Saturday, July 11, 2015

Logos: A Novel of Christianity's Origins written by John Neelemen

Title:  Logos:  A Novel of Christianity’s Origin
Author:  John Neeleman                                                                            
Pages:  424
Year:  2015
Publisher:  Homebound Publications

John Neeleman’s novel Logos:  A Novel of Christianity’s Origin follows the life of a priest of the Pharisee sect of Judaism named Jacob ben Aaron.  The story covers several years leading up to the Jewish Wars, including the destruction of Jerusalem and the Temple in A.D. 70 and beyond.  Several historical characters and events are present in the story to help the novel move along; however, it must be clear that this is a work of fiction and should not be considered the truth of what actually occurred except for those events that can be verified by historical evidence.
Although the novel appears to be well researched, the ending would be considered at worst blasphemous to devout Christian believers and at best extremely poor theology.  The ending strongly indicates that the Gospel was written by the main character and that it was a mere myth made up in order to unite the early churches into a single body and provide a moral center that transcends humanity and the political world of the first century.  In addition, the time period for this Gospel would be wrong as, according to the novel, is written by Jacob in A.D. 85 whereas the earliest Gospel (Mark) probably was written around A.D. 65-70 according to some biblical scholars.
I liked the historical perspective of the Jewish Wars with Rome and the cultural background that was shown.  I also thought the characters were realistically written within their historical and cultural context based on what I studied of that period.  Nevertheless, there were a few points that were disappointing in addition to the aforementioned heresy that the Gospel was fabricated.  From a literary point of view, much of the beginning and several other places within the novel lacked balance between narrative and dialogue.  The author had a lot of narrative, but narrative tells without showing what is happening.  Narrative is important, but there was too much, at times, which made the reading somewhat cumbersome.  It is understandable that the author would write more narrative because of his background as a trial lawyer, and narrative is what lawyers tend to relate in order to make a case go their way.  Also, there were sexual scenes that were fairly descriptive.  Sex is a part of the human experience, but intimacy should be a private matter and graphic descriptions of this personal act did not advance this story.  An allusion to the act, without all the intimate details, would be more than sufficient if it is a vital part of a novel.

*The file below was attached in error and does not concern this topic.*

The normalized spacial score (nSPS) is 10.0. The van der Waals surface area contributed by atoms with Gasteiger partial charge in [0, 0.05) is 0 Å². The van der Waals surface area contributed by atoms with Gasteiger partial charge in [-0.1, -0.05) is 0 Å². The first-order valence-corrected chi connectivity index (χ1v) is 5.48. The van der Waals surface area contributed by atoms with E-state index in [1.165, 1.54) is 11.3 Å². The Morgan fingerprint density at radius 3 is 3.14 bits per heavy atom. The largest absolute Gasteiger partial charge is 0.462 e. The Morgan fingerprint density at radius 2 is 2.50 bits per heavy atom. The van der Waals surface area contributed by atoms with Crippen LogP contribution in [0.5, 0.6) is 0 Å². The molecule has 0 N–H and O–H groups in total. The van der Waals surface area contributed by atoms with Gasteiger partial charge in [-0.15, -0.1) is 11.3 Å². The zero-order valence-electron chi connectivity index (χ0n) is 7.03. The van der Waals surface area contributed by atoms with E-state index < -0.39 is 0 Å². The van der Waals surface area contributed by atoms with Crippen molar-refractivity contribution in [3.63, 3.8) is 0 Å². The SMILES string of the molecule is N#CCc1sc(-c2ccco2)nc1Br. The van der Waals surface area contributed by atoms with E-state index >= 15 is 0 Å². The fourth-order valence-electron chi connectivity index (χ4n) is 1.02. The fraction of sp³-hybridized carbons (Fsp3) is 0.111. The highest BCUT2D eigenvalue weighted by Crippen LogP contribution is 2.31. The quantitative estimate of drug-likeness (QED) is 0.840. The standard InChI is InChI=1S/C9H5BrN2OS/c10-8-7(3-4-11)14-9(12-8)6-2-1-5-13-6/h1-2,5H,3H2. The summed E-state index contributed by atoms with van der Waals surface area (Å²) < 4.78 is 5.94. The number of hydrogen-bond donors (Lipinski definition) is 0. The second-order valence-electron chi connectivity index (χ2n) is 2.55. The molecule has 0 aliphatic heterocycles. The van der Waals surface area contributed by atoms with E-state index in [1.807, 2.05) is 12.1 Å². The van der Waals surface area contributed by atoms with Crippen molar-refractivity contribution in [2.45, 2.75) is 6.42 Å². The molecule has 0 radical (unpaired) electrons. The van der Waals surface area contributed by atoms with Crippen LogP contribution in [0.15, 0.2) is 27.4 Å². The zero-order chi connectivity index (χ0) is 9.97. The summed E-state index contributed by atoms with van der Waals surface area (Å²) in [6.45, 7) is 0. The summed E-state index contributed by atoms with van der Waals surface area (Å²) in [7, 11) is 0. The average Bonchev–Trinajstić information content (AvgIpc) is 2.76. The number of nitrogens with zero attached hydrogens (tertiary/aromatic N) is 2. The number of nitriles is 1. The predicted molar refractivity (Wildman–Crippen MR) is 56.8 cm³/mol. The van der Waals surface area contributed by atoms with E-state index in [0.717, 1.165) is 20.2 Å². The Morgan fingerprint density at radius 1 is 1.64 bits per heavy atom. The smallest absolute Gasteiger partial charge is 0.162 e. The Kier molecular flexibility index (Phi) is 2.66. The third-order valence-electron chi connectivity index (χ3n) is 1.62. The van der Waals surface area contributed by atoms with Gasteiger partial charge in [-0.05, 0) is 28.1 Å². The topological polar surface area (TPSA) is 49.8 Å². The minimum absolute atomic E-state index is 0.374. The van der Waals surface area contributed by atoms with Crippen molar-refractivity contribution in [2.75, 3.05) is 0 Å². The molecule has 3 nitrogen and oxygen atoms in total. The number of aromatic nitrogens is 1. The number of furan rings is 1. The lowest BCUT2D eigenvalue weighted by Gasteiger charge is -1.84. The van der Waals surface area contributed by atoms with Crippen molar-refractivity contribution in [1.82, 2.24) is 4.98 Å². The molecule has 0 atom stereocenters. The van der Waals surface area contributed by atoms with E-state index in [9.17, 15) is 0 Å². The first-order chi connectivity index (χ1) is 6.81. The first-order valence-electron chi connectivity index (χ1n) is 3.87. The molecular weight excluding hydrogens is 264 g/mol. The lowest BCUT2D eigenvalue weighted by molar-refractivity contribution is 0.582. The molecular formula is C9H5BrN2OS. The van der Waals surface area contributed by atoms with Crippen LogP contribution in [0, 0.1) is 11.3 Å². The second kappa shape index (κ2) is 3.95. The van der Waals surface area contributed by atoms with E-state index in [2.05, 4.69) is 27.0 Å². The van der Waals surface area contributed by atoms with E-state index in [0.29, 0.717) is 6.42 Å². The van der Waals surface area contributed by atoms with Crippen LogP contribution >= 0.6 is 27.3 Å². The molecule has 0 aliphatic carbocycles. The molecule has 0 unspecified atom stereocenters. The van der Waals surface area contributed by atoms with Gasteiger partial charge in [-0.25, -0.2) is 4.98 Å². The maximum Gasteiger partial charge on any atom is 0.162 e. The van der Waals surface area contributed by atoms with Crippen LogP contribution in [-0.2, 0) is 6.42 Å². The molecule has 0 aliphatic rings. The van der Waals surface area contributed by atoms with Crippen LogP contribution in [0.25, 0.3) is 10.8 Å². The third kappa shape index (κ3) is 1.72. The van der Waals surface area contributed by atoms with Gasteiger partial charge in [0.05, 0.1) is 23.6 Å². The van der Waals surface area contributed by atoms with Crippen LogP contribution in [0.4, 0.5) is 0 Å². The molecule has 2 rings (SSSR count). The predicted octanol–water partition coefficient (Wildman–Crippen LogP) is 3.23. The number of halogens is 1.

Overall, I would not recommend Logos:  A Novel of Christianity’s Origin for Christians and those seeking to know the biblical Jesus.  My rating is 2.
Guest review by Cleve Johnson
Note:  I received a complimentary copy for an honest review of this book.  The opinions shared in this review are solely my responsibility.  Other reviews can be read at .  Also follow me on Twitter@lcjohnson1988, FaceBook at

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